She led him to the restaurant, only a few steps away. Behind them Freddie clutched his heart in a melodramatic appeal. "Don't leave us, corazon!"

"Ain't healthy to eat too much of that stringy white meat, sister," Fresh advised. "You need to taste some sweet, sweet chocolate from time to time."

"You need what I got!" Freddie pumped his hips.

"You need a real man, baby, not some sack of pimple pus. He won't get you hot where it counts. He can't light your fire 'cause he don't got a fuse --"

Hickle pivoted, racked by an internal explosion of rage. "Fuck you!" he screamed. "Fuck yourselves, you -- you fucking garbage, you worthless shit ..."

He was out of breath and words. Abby pulled him inside the restaurant, closing the door, but not before she heard Freddie say in a wounded tone, "He call us shit, Fresh."

His partner, more ominously, said nothing at all.

* * *

[After dinner, the tough guys make a second appearance.] 

Before leaving the restaurant, Hickle excused himself to use the men's room. Abby stood in the doorway watching the boardwalk. The crowds were heavier than before, the music louder. Yards away, bursts of flame ballooned out of the darkness and vanished with a hiss -- a street performer was blowing fire. She smiled at the applause of the spectators, and then her gaze settled on Freddie and Fresh waiting on the concourse a few doors down.

They hadn't liked being called shit and garbage. They had loitered near the restaurant for the duration of the meal. They meant to cause more trouble. Serious trouble this time.

Abby glanced back inside. Hickle wasn't around.

"Oh, hell," she murmured.

She stepped out of the doorway and walked toward them, meeting Fresh's gaze. He was the alpha male.

"Where's your date?" Fresh asked as she drew close.

"I ditched him. So were you serious about getting it on?"

The two kids exchanged a glance. "Sure was," Fresh answered warily.

"Let's do it then. In here."

She moved away from them into an alley between two of the shops. They hesitated, then followed. She let her purse slide down from her shoulder until she was swinging it lightly in one hand.

"You mean it, corazon?" Freddie asked.

Abby smiled. "Hey, I thought you guys were up for a little action." She walked deeper into the shadows. Whitewashed brick walls rose on both sides, high and windowless.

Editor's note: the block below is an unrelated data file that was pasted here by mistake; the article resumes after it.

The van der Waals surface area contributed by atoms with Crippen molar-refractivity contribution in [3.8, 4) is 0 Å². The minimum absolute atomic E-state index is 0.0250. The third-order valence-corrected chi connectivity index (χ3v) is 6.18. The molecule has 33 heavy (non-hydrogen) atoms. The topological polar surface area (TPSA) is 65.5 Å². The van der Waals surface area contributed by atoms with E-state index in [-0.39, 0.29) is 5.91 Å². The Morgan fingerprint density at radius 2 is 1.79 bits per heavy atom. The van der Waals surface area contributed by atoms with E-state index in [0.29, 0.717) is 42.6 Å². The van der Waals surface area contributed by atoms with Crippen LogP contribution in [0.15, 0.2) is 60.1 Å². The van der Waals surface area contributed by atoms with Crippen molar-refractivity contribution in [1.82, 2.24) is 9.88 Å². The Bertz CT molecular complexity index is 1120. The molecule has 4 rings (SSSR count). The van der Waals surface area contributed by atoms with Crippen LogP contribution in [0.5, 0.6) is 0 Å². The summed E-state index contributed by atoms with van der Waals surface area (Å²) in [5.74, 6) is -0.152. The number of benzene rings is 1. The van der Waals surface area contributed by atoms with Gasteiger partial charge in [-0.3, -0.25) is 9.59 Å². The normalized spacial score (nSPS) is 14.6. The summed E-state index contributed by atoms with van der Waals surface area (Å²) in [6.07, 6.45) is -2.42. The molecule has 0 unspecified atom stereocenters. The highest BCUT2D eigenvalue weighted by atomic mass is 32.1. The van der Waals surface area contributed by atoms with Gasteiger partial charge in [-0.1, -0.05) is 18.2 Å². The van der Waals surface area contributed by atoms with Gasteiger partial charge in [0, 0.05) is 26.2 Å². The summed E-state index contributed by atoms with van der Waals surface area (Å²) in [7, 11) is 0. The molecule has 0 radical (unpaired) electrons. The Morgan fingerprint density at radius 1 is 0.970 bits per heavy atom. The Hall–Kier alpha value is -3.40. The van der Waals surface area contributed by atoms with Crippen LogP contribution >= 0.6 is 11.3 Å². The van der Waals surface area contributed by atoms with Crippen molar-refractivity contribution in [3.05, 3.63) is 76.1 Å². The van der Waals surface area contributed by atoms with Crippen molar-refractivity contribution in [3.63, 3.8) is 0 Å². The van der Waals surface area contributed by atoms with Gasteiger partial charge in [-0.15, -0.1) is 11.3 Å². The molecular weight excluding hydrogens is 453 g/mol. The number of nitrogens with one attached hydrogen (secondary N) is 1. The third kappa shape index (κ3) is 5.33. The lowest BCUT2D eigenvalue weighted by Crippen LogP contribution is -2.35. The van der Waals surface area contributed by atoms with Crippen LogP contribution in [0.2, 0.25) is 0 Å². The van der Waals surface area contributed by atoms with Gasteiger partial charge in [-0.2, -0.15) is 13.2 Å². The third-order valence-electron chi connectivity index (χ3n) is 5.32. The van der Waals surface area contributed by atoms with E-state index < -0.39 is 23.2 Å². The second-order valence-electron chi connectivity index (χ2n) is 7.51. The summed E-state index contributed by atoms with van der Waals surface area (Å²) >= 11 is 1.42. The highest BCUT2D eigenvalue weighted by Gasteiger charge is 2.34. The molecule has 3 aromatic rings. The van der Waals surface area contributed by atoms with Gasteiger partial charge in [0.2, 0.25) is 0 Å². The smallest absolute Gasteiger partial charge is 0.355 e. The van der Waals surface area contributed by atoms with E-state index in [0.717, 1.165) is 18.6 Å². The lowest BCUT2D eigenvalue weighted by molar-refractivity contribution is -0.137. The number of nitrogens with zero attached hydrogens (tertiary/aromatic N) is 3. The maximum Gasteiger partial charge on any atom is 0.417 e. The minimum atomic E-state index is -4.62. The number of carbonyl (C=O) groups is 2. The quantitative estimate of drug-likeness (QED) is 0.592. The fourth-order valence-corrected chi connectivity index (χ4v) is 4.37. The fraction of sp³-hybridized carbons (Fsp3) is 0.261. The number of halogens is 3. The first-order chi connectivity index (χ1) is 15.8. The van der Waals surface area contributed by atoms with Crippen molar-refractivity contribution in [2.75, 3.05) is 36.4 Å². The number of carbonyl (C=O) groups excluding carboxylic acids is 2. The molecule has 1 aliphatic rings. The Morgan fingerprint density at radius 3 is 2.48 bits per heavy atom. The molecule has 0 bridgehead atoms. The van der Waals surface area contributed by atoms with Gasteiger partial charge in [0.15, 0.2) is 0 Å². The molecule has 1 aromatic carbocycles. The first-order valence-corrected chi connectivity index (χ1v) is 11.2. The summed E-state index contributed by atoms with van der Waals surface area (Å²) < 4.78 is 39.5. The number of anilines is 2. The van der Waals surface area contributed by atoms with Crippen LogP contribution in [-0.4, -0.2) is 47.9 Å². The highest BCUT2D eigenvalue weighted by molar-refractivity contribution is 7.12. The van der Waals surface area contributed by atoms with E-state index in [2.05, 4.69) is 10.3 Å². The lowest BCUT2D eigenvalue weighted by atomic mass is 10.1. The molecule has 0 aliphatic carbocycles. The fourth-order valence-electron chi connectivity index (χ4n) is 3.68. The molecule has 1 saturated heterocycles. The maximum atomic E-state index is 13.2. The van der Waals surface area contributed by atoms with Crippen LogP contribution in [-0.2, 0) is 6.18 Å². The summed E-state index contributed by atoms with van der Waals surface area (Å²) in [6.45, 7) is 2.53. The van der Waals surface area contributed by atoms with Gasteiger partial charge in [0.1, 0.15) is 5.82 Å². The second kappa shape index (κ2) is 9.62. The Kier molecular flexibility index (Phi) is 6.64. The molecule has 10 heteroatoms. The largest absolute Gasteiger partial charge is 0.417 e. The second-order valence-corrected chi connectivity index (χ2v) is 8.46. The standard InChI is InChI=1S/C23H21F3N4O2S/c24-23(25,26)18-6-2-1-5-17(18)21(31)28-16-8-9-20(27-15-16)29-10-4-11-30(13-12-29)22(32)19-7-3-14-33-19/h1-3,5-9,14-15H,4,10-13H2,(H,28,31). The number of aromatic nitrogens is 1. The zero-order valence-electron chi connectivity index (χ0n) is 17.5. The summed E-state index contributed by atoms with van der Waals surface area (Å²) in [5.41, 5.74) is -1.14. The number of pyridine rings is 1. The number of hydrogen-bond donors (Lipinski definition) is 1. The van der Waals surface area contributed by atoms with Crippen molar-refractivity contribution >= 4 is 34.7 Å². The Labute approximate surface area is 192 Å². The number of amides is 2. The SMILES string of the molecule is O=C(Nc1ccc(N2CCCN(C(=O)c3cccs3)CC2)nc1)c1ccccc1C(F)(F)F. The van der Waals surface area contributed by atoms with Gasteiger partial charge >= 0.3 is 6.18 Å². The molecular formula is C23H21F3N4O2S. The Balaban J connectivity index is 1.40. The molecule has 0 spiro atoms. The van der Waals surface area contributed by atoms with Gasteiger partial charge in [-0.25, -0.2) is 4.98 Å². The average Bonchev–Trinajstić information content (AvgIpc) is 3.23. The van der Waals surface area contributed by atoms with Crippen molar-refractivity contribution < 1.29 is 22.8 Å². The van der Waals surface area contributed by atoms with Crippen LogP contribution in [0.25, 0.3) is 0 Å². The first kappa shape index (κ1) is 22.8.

"This is a fuckin' alley, lady," Freddie said.

"So? You never did it in an alley?" She twirled the purse.

"Somebody could see us, is all."

"For me that's part of the thrill." The three of them were in full darkness now. "You're not scared, are you?"

Fresh took charge, stepping boldly forward. "Fuck, no. We ain't scared."

"Ain't scared," Freddie echoed, following his lead.

Abby faced them. "Great. So who goes first?"

"Me," Fresh said, advancing another step.

"You got it."

The toe of her shoe caught him squarely in the groin, and as he doubled over she snapped two more kicks at his private parts in quick succession, and he went down in a writhing pile. Freddie yelled something, lunged for her and missed, and she whipped the strap of her purse over his head and jerked him backwards, off balance, and as he overcorrected to steady himself she used his own inertia to slam him face-first into the wall. He groaned and slid to his knees. She pulled her purse free.

The whole thing had taken less than five seconds. Abby looked at the young men huddled on the pavement in separate knots of pain. "You said you wanted to get it on," she reminded them.

She left the alley, smoothing her hair, and returned to the restaurant as Hickle emerged from the men's room. "Hope you weren't waiting long," he said.

"I kept myself occupied."

They strolled down the concourse, past a pickup basketball game played under sodium-vapor lights. Hickle's eyes darted, and he had trouble maintaining his end of the conversation.

"You seem distracted," Abby said.

She saw the swallowing movement of his Adam's apple. "I'm just wondering if those two creeps are still around."

"Oh, I wouldn't worry. The way you talked back to them, I'm pretty sure you scared them off."

Hickle looked at her, absorbing this idea. He puffed up a little, and for that moment he was the confident man he'd always wanted to be.